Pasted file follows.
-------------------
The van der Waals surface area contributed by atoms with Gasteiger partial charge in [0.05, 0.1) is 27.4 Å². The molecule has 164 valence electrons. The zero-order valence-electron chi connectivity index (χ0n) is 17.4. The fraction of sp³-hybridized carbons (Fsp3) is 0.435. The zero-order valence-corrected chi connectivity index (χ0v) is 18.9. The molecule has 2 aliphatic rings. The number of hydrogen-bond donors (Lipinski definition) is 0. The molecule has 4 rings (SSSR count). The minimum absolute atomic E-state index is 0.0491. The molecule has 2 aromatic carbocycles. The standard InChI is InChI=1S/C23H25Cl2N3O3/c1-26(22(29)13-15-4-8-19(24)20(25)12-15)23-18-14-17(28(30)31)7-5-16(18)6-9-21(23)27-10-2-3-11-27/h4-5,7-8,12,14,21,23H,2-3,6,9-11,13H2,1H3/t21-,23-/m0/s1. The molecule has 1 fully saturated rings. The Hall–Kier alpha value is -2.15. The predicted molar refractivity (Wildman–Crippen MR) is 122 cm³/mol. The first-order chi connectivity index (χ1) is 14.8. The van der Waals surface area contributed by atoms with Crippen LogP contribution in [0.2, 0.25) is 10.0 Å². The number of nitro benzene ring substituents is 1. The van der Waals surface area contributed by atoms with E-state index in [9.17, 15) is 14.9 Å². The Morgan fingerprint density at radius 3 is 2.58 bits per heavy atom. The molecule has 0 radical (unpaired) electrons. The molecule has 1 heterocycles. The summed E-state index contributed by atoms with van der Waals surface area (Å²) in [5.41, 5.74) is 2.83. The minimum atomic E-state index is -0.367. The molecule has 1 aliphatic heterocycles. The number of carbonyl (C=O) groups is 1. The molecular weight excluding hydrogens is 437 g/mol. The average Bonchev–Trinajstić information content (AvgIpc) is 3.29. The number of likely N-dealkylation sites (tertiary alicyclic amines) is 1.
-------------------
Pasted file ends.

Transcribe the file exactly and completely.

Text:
The van der Waals surface area contributed by atoms with Gasteiger partial charge in [0.05, 0.1) is 27.4 Å². The molecule has 164 valence electrons. The zero-order valence-electron chi connectivity index (χ0n) is 17.4. The fraction of sp³-hybridized carbons (Fsp3) is 0.435. The zero-order valence-corrected chi connectivity index (χ0v) is 18.9. The molecule has 2 aliphatic rings. The number of hydrogen-bond donors (Lipinski definition) is 0. The molecule has 4 rings (SSSR count). The minimum absolute atomic E-state index is 0.0491. The molecule has 2 aromatic carbocycles. The standard InChI is InChI=1S/C23H25Cl2N3O3/c1-26(22(29)13-15-4-8-19(24)20(25)12-15)23-18-14-17(28(30)31)7-5-16(18)6-9-21(23)27-10-2-3-11-27/h4-5,7-8,12,14,21,23H,2-3,6,9-11,13H2,1H3/t21-,23-/m0/s1. The molecule has 1 fully saturated rings. The Hall–Kier alpha value is -2.15. The predicted molar refractivity (Wildman–Crippen MR) is 122 cm³/mol. The first-order chi connectivity index (χ1) is 14.8. The van der Waals surface area contributed by atoms with Crippen LogP contribution in [0.2, 0.25) is 10.0 Å². The number of nitro benzene ring substituents is 1. The van der Waals surface area contributed by atoms with E-state index in [9.17, 15) is 14.9 Å². The Morgan fingerprint density at radius 3 is 2.58 bits per heavy atom. The molecule has 0 radical (unpaired) electrons. The molecule has 1 heterocycles. The summed E-state index contributed by atoms with van der Waals surface area (Å²) in [5.41, 5.74) is 2.83. The minimum atomic E-state index is -0.367. The molecule has 1 aliphatic heterocycles. The number of carbonyl (C=O) groups is 1. The molecular weight excluding hydrogens is 437 g/mol. The average Bonchev–Trinajstić information content (AvgIpc) is 3.29. The number of likely N-dealkylation sites (tertiary alicyclic amines) is 1.